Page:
What is a Bitcoin and how will cryptocurrencies change the way we see mobile payments?
In my last blog I wrote about blockchain tecnology. One of the most well-known uses of blockchain is to run the distributed ledger that regulates bitcoin, the first decentralised online digital currency.
What is a Bitcoin?
So many of us use electronic systems to spend and receive money. It feels like all of us are using some form of digital payment system. Bitcoin is a completely digital currency. There are no bitcoin notes or coins. Users buy products or services with their bitcoin. The use an online wallet to transfer bitcoin from one user wallet to another.
But bitcoin is different from when we use our banking app to send a payment. No bank or government guarantees or regulates the currency. It exists on a ledger that is decentralised and public. Making it hard to hack or manipulate.
How and why did bitcoin became so famous?
Launched in 2009, bitcoin was invented by a programmer, or group of programmers. They are known only by the anonymous name Satoshi Nakamoto. Current estimates by the University of Cambridge suggest that between 2.9 to 5.8 million unique users used a cryptocurrency wallet in 2016, with the majority of these being bitcoin.
As well as becoming the first cryptocurrency to be used so widely, bitcoin has become well known as early adopters of the currency often became bitcoin millionaires through mining the currency.
To begin with it was easy to ‘mine’ bitcoin. This is the process where users would allow their computer’s CPU to be used to assist with creating records for bitcoin using blockchain. Thanks to this the system consistent and means it can’t be altered.
In exchange for helping by mining bitcoin, users were rewarded with a share of the inflation of the currency. Essentially they are paid in bitcoin. Today, as the currency has grown, mining needs far more power and individual users aren’t able to earn these rewards so easily.
As well as mining their way to millions we often hear stories like Kristoffer Koch, who forgot about a $27 investment in the currency and found he now had bitcoin worth over $800k!
How does bitcoin affect mobile payments?
If you are creating a product, mobile app or service that is available online then it is likely that you’ve wondered whether you should be accepting bitcoin as payment. It is clear that bitcoin has already impacted mobile payments and will continue to do so. Caleb Chen, Director of Marketing at Private Internet Access, notes:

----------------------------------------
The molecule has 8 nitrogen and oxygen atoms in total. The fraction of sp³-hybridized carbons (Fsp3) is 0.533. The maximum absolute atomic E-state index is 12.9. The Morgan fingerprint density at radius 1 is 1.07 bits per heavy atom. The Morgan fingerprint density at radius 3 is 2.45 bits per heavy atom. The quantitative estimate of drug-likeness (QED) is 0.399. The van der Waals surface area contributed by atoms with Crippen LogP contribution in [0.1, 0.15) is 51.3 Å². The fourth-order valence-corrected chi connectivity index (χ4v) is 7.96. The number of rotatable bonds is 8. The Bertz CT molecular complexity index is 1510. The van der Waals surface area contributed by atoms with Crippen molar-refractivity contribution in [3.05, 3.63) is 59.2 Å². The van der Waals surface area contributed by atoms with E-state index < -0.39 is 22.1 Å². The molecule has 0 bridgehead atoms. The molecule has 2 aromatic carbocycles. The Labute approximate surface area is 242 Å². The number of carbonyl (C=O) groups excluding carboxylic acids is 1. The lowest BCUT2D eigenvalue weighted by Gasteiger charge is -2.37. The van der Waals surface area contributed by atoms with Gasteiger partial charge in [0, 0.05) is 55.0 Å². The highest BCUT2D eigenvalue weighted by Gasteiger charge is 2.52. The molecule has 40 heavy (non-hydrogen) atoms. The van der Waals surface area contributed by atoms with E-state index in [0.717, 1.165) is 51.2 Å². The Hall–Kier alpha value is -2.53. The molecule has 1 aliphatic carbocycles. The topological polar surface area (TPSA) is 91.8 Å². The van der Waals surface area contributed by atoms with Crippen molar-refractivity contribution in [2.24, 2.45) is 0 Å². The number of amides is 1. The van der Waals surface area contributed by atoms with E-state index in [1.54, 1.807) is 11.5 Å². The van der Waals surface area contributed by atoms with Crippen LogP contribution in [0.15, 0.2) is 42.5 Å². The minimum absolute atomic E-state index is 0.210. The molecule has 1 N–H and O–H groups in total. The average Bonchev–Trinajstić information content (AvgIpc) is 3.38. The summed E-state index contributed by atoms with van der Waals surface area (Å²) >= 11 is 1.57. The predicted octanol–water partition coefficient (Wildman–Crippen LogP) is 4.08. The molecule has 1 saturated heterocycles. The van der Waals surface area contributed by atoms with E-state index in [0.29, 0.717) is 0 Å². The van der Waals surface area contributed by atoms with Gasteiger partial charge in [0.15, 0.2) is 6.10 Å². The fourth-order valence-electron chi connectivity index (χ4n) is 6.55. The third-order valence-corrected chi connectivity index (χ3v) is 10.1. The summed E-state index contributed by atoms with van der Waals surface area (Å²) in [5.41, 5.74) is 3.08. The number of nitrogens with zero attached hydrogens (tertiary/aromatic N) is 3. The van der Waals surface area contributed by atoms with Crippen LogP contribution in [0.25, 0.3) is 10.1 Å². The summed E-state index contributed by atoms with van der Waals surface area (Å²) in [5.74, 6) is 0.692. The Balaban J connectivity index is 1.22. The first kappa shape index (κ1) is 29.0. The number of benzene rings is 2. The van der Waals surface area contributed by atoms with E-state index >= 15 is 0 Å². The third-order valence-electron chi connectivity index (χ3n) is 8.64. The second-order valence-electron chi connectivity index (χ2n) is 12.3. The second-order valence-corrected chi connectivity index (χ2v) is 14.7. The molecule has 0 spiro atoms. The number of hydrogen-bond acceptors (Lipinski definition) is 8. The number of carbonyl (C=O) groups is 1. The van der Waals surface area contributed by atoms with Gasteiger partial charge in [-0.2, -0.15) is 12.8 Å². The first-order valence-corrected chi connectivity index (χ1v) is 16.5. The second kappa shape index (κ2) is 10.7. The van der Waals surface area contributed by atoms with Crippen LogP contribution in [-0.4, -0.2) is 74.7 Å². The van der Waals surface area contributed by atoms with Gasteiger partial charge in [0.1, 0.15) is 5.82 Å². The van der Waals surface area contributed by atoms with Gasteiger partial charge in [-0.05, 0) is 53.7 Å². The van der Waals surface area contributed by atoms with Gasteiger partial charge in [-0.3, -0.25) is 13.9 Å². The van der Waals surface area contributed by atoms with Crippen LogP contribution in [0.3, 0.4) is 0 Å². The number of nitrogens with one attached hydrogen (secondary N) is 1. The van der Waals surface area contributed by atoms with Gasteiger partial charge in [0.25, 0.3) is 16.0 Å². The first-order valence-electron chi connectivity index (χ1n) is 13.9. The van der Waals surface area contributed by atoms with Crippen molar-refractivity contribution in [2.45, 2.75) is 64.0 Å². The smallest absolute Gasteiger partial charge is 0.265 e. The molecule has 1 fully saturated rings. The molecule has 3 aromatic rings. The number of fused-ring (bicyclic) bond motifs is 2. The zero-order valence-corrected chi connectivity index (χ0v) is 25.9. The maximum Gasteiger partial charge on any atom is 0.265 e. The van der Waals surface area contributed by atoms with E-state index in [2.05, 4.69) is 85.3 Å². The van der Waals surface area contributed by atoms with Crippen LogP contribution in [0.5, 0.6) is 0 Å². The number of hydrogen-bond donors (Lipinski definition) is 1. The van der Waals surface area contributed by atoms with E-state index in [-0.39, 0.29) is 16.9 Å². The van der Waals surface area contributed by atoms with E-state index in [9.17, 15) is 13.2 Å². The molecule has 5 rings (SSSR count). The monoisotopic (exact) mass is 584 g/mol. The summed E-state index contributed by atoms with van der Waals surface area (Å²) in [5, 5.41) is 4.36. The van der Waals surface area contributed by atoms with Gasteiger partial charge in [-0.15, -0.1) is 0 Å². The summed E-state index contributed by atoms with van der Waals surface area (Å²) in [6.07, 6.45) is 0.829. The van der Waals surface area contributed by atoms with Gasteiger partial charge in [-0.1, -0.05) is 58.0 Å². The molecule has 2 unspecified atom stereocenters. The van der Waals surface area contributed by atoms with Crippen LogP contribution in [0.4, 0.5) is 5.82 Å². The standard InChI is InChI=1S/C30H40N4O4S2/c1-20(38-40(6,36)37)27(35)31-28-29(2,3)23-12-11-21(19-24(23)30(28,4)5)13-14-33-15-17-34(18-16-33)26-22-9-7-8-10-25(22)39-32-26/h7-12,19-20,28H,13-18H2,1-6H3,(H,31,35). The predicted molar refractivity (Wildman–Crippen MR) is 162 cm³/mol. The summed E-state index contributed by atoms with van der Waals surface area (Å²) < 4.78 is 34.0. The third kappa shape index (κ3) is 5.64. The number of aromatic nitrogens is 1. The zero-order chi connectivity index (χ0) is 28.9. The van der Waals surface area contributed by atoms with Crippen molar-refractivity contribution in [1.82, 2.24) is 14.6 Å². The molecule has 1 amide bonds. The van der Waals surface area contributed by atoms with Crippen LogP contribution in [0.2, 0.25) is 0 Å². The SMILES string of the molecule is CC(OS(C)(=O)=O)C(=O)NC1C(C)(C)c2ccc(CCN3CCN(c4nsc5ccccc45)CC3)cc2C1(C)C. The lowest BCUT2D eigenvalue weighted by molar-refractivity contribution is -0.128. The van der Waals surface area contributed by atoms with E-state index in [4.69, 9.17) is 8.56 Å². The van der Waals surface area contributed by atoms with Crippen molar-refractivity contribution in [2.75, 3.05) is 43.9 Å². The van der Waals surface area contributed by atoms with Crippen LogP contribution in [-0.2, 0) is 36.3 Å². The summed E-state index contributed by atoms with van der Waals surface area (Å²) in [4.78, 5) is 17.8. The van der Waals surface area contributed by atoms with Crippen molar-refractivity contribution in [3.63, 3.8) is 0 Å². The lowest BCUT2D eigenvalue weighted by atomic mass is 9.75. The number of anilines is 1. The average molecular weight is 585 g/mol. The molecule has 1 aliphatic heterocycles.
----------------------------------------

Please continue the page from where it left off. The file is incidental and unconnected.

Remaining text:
‘Bitcoin has turned mobile payments on their head by enabling those with access to a smartphone and the internet to interact with the entire world, even if they live in a third world country.’
This democratisation of currency is attractive to many, especially if your own national currency is volatile. It is also a good way to reach a new market. There people find themselves with access to digital currency for the first time.
Bitcoin transactions are fast and there are no fees. This is attractive if you are doing business globally. One disadvantage of bitcoin, as Mang-Git Ng, Founder of Ledger, points out is that ‘Bitcoin although popular, provides some drawbacks when trying to interface the digital currency with existing real world currencies.’
As bitcoin is not tied to one country or market. So its value can go up and down quite sharply.
What is the future for Bitcoin?
The statistic that I used earlier from Cambridge University is, in fact, from a study. The first Global Cryptocurrency Benchmarking Study, written by the Cambridge Centre for Alternative Finance and supported by Visa, is the first study of its kind to look at digital currency.
What is interesting about the study though might not even be what is written in it. Visa’s Innovation and Strategic Partnerships team support this study. This shows that Visa take alternative finance, like bitcoin, seriously. Whatever happens with the rise of digital currencies like bitcoin will affect their business greatly. When a leading payments company is taking bitcoin seriously, you know the future is worth looking out for.
But this doesn’t mean we will all be using online wallets and paying with bitcoin in the near future. Mang-Git Ng sees the future of bitcoin as dependent on a shift in the way we think about money.
‘For cryptocurrencies to really take off, I think there needs to be products that focus on bridging the gap between how users perceive money today, and how digital currencies like bitcoin actually operate’.
Lindsey Havens ,Senior Marketing Manager at PhishLabs, thinks that decentralised nature of bitcoin is in fact one of the barriers to wider adoption.
‘The future of bitcoin is somewhat elusive and it’s definitely still a far cry away from becoming mainstream. Many things plague the digital currency such as taxes and regulatory issues.’
That is certainly true. One of the advantages of a currency that is backed by a government is the built in regulation that comes with that. Bitcoin, on the other hand, is open source.
There hasn’t been much thought to how bitcoin might be regulated alongside other currencies. Germany has taken the step of recognising bitcoin as ‘private money’. This means it can count as income and taxed as part of a person’s income.